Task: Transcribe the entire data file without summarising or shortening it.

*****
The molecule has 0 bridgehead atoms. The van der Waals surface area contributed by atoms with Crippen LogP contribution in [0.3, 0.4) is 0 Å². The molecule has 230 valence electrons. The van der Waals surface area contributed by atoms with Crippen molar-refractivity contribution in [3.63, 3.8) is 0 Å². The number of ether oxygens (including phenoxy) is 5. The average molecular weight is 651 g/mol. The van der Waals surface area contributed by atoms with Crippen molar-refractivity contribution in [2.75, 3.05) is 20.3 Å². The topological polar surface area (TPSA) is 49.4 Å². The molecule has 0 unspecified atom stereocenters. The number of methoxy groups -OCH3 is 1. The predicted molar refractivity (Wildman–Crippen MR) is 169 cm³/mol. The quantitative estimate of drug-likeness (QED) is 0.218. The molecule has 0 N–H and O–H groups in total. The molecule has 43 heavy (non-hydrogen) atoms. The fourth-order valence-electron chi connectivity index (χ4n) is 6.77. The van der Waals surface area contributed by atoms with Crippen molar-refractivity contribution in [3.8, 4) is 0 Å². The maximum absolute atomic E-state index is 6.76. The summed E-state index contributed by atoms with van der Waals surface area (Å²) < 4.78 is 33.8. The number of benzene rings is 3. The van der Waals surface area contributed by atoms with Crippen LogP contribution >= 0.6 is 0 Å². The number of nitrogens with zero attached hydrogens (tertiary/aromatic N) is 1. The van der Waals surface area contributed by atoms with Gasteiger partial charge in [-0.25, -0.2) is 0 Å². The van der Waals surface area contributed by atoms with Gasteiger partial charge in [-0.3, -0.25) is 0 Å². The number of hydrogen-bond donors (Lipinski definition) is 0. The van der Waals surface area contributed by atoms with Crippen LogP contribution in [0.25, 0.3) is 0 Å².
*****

The molecule has 0 bridgehead atoms. The van der Waals surface area contributed by atoms with Crippen LogP contribution in [0.3, 0.4) is 0 Å². The molecule has 230 valence electrons. The van der Waals surface area contributed by atoms with Crippen molar-refractivity contribution in [3.63, 3.8) is 0 Å². The number of ether oxygens (including phenoxy) is 5. The average molecular weight is 651 g/mol. The van der Waals surface area contributed by atoms with Crippen molar-refractivity contribution in [2.75, 3.05) is 20.3 Å². The topological polar surface area (TPSA) is 49.4 Å². The molecule has 0 unspecified atom stereocenters. The number of methoxy groups -OCH3 is 1. The predicted molar refractivity (Wildman–Crippen MR) is 169 cm³/mol. The quantitative estimate of drug-likeness (QED) is 0.218. The molecule has 0 N–H and O–H groups in total. The molecule has 43 heavy (non-hydrogen) atoms. The fourth-order valence-electron chi connectivity index (χ4n) is 6.77. The van der Waals surface area contributed by atoms with Crippen molar-refractivity contribution in [3.8, 4) is 0 Å². The maximum absolute atomic E-state index is 6.76. The summed E-state index contributed by atoms with van der Waals surface area (Å²) < 4.78 is 33.8. The number of benzene rings is 3. The van der Waals surface area contributed by atoms with Crippen LogP contribution >= 0.6 is 0 Å². The number of nitrogens with zero attached hydrogens (tertiary/aromatic N) is 1. The van der Waals surface area contributed by atoms with Gasteiger partial charge in [-0.25, -0.2) is 0 Å². The van der Waals surface area contributed by atoms with Gasteiger partial charge in [-0.3, -0.25) is 0 Å². The number of hydrogen-bond donors (Lipinski definition) is 0. The van der Waals surface area contributed by atoms with Crippen LogP contribution in [0.25, 0.3) is 0 Å².